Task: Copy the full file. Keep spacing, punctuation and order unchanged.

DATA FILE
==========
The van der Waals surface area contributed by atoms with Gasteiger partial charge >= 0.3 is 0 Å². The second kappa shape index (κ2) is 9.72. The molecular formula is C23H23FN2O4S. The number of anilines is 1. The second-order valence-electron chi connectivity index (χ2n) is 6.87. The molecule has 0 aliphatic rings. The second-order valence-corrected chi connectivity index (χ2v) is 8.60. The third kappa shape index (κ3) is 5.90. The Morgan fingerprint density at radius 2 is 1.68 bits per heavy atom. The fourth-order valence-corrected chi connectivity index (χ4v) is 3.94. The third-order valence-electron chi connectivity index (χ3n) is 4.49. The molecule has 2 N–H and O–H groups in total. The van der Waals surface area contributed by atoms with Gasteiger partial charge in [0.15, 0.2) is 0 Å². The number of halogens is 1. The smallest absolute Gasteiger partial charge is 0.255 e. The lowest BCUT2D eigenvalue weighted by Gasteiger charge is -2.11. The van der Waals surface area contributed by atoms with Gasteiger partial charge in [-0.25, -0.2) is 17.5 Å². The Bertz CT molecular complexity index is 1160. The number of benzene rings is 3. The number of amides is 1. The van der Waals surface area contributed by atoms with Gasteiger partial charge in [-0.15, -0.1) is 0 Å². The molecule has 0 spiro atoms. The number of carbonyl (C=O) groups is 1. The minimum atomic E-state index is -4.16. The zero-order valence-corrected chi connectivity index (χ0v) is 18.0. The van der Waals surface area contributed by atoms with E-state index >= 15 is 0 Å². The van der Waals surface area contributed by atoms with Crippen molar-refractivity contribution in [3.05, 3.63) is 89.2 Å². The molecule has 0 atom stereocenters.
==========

The van der Waals surface area contributed by atoms with Gasteiger partial charge >= 0.3 is 0 Å². The second kappa shape index (κ2) is 9.72. The molecular formula is C23H23FN2O4S. The number of anilines is 1. The second-order valence-electron chi connectivity index (χ2n) is 6.87. The molecule has 0 aliphatic rings. The second-order valence-corrected chi connectivity index (χ2v) is 8.60. The third kappa shape index (κ3) is 5.90. The Morgan fingerprint density at radius 2 is 1.68 bits per heavy atom. The fourth-order valence-corrected chi connectivity index (χ4v) is 3.94. The third-order valence-electron chi connectivity index (χ3n) is 4.49. The molecule has 2 N–H and O–H groups in total. The van der Waals surface area contributed by atoms with Gasteiger partial charge in [0.15, 0.2) is 0 Å². The number of halogens is 1. The smallest absolute Gasteiger partial charge is 0.255 e. The lowest BCUT2D eigenvalue weighted by Gasteiger charge is -2.11. The van der Waals surface area contributed by atoms with Gasteiger partial charge in [-0.25, -0.2) is 17.5 Å². The Bertz CT molecular complexity index is 1160. The number of benzene rings is 3. The number of amides is 1. The van der Waals surface area contributed by atoms with Gasteiger partial charge in [-0.15, -0.1) is 0 Å². The molecule has 0 spiro atoms. The number of carbonyl (C=O) groups is 1. The minimum atomic E-state index is -4.16. The zero-order valence-corrected chi connectivity index (χ0v) is 18.0. The van der Waals surface area contributed by atoms with E-state index >= 15 is 0 Å². The van der Waals surface area contributed by atoms with Crippen molar-refractivity contribution in [3.05, 3.63) is 89.2 Å². The molecule has 0 atom stereocenters.